As stress-inducing and boring as the offseason is, January is probably the worst month to get through. I mean, you’ve at least got holidays to distract you in November and December (not to mention the GM and Winter Meetings), and February’s a short wait because spring training starts about two weeks in. January’s just a vast expanse of dullness. And this year comes the added element of worrying that since the Tigers pretty much don’t have any glaring needs left, they’ll resort to picking at stuff that doesn’t need to be picked at. Since my entry into the baseball world (2007), I have yet to experience an offseason where a player I like isn’t under constant threat of getting traded or axed. Anyways, since it’s January, there isn’t a whole lot of big news for me to analyze (which is good and bad). However, as I can’t drop off the face of the earth until spring training starts (because that’s bad form), I’ve got to comment on something, which leads me to discuss a couple stories I wouldn’t really mention under ordinary circumstances.
Yesterday we got a fresh batch of quotes from Dave Dombrowski in an article about how the Tigers’ long relief will be different this year now that Eddie Bonine and Zach Miner have signed elsewhere. The story isn’t anything we haven’t already heard, but the final line intrigued me. In reference to the possibility that the Tigers could covert a starter into long relief (which was dismissed as remote), Dombrowski was quoted as saying, “We feel our five guys are pretty well set.” Now, I think that would be wonderful if it were true, but this front office is so enigmatic and tight-lipped that I’m not sure whether to believe him or not. Jason Beck makes it even more confusing in his blog, where he repeats the quote and immediately contradicts it by saying “That doesn’t mean the rotation is set going into the season,” in the very next sentence. He points out that at this time last year, Jose Valverde and Johnny Damon were far from entering the picture. He also repeats that they’re going to let Andy Oliver and maybe some non-roster invitees compete for a spot, and he mentions Brad Penny again. I normally like Jason Beck, but I’m not sure what he’s trying to do here. I can’t figure out if he’s trying to subtly hint at his own opinion or if he’s gotten so much negative feedback about the rotation that he assumes that everyone disapproves of the rotation and he’s trying to…reassure them or something (Does this mean I have to start sending him emails approving of the rotation to balance things out?). Either way, I don’t really appreciate whatever it is he’s trying to do. I’m having an extremely tough time getting a feel for how the Tigers stack up against the other teams in the AL Central, and I think that’s because the White Sox and Twins have had quite a bit of turnover, especially in their bullpens. The White Sox rotation can be good, but went through some bipolar phases last year and it’s largely the same guys, while the Twins’ rotation just doesn’t seem that intimidating, with or without Carl Pavano (but they never seem intimidating and yet somehow they magically win games all the time). What I feel is that either the Tigers are good enough to win the division the way they are right now, or they are so far behind that a marginal one or two game improvement (which is pretty much all the remaining free agents have to offer) isn’t going to make much difference. Also, most of the Tigers’ core group are set to be around for at least a few more years. With those two things in mind, I don’t think it makes much sense to gamble on an injury case/aging vet or rush a prospect who might not be ready. I think it would be much more productive for them to pour their time and energy into figuring out how to get the most out of the starters they already have. But I feel as though my arguments might be falling on deaf ears (or blind eyes, since I’m actually writing them).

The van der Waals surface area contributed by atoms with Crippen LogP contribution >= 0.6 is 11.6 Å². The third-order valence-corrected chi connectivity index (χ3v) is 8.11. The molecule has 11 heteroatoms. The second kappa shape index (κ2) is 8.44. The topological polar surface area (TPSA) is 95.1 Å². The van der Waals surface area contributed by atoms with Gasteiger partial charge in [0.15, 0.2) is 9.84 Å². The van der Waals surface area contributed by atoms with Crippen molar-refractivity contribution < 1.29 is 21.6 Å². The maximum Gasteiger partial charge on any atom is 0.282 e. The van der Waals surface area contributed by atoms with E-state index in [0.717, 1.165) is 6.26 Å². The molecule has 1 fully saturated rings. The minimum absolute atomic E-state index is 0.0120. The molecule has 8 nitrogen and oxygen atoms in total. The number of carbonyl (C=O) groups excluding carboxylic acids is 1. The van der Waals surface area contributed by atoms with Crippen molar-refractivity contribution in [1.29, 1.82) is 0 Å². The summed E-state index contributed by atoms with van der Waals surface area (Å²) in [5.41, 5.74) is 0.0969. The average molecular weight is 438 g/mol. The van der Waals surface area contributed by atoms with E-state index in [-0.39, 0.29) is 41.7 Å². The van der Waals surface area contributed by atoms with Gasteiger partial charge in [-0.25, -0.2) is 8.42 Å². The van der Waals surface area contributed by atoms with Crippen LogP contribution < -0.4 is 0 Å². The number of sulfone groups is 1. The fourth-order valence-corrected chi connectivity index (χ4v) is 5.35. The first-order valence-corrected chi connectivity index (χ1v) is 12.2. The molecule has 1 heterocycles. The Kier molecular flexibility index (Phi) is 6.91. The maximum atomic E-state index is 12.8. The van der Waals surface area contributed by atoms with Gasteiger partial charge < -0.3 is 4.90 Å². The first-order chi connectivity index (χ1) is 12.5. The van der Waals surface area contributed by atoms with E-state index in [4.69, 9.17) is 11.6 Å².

Shortly after Christmas, Tigers.com had yet another article about Armando Galarraga’s perfect game. It’s nothing you haven’t already read before (although it does have some new quotes form Galarraga and Leyland), and I actually wouldn’t be bringing it up if not for the fact that the MLB At Bat app on the iPod makes a rather strange choice of accompanying photo. It’s not even a picture from the game, but rather another start that Galarraga made at Fenway Park against the Red Sox. Specifically, it’s a picture of him reacting to having been hit in the ankle with a line drive (Remember that?). What does that have to do with the perfect game? I realize that the photos are probably automatically generated by some computer program, but they should still have a human look at it and fix it when stuff like that happens. As a side note, what is it with Venezuelans and ankles? Galarraga had the line drive off his ankle, Miguel Cabrera sprained an ankle, and Magglio Ordoñez fractured his ankle (Carlos Guillen bucked the trend and had surgery on his knee).
Finally, file another one under “Things You Learn From Venezuelan Tweets.” A few nights ago, Enrique Gonzalez (who I believe is the only Tigers-connected player still playing winter ball, at least in Venezuela) was pitching in one of their playoff games and the writers on Twitter kept referring to him as “Fresita.” “Fresita” is Spanish for “Little Strawberry,” and apparently it’s Enrique Gonzalez’s nickname. So between him and “Big Potato,” the Tigers’ bullpen is starting to sound like the produce section.